Voter ID: North Carolina law targets minority rights, Eric Holder says

Eric Holder announced a Justice Department suit against parts of the North Carolina election law, including a voter ID requirement, saying lawmakers knowingly curtailed minority voting rights.

By , Staff writer

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    Attorney General Eric Holder speaks during a news conference at the Justice Department in Washington, Monday, Sept. 30, 2013, announcing a new action to protect voting rights.
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Attorney General Eric Holder, announcing a Justice Department lawsuit seeking to overturn key parts of North Carolina’s new election law, accused state lawmakers of waging an aggressive, targeted effort to undermine the voting rights of African-Americans and other minorities when they enacted the law last summer.

“The state legislature took extremely aggressive steps to curtail the voting rights of African-Americans,” Mr. Holder said at a press conference. “This is an intentional attempt to break a system that was working.”

Justice Department lawyers are also asking a federal judge to order that North Carolina be subject to special pre-clearance procedures for all future election law changes.

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The challenged provisions in North Carolina include a new requirement (starting in 2016) that voters present photo ID prior to voting, the elimination of same-day registration during early voting, and a reduction in the early voting period from 17 days to 10 days.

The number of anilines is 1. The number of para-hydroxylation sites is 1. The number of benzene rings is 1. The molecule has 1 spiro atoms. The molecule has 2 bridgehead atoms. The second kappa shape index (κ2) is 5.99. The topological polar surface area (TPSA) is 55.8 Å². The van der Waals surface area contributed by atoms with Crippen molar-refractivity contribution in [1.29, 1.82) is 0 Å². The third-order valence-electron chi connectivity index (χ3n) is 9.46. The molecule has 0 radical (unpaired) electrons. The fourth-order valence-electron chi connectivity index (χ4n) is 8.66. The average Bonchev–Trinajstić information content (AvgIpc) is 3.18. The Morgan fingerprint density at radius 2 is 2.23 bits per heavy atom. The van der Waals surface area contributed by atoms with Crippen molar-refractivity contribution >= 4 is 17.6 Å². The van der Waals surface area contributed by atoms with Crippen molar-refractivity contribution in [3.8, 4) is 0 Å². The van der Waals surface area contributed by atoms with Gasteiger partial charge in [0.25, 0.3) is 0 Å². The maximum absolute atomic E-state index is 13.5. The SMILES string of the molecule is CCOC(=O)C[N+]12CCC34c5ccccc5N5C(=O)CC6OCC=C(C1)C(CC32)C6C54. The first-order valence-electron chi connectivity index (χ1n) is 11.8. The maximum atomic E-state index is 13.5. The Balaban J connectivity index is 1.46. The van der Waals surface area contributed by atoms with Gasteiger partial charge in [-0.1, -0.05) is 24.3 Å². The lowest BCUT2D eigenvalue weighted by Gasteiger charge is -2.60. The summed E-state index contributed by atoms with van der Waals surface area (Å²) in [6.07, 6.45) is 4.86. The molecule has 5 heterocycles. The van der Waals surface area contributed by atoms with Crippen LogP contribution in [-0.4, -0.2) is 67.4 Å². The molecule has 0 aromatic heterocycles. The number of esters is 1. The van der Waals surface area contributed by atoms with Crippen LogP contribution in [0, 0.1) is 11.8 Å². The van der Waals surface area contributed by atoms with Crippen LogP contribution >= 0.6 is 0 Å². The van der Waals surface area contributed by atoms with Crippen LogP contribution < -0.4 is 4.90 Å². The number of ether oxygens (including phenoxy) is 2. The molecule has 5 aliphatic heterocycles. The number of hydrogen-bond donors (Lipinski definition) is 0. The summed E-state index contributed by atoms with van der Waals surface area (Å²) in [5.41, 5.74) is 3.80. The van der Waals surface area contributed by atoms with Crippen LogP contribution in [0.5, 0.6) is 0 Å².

The Justice Department is also objecting to a measure that bars the counting of any provisional ballot submitted in a precinct other than the voter’s assigned, home precinct.

“The Justice Department expects to show that the clear and intended effects of these changes would contract the electorate and result in unequal access to participation in the political process on account of race,” Holder said.

“By restricting access and ease of voter participation, this new law would shrink, rather than expand, access to the franchise,” Holder told reporters. “And it is especially troubling that the law would significantly narrow the early voting window that enabled hundreds of thousands of North Carolinians, including a disproportionally large number of minority voters, to cast ballots during the last election cycle.”

Holder noted that African-American voter turnout increased substantially in the 2008 and 2012 general elections, and that more than 70 percent of African-Americans who voted in those elections did so during the early voting period.

Voting procedures weren’t the only drivers of high turnout in the black community. The 2008 campaign featured the first African-American to win the presidency. And the 2012 campaign featured the first African-American president seeking reelection to a second term.

North Carolina officials have said their election law changes are necessary to prevent voter fraud and shore up security of the ballot box.

Opponents view the changes as adding unnecessary complications and barriers to the right to vote. Some denounce them as an attempt to disenfranchise minority voters.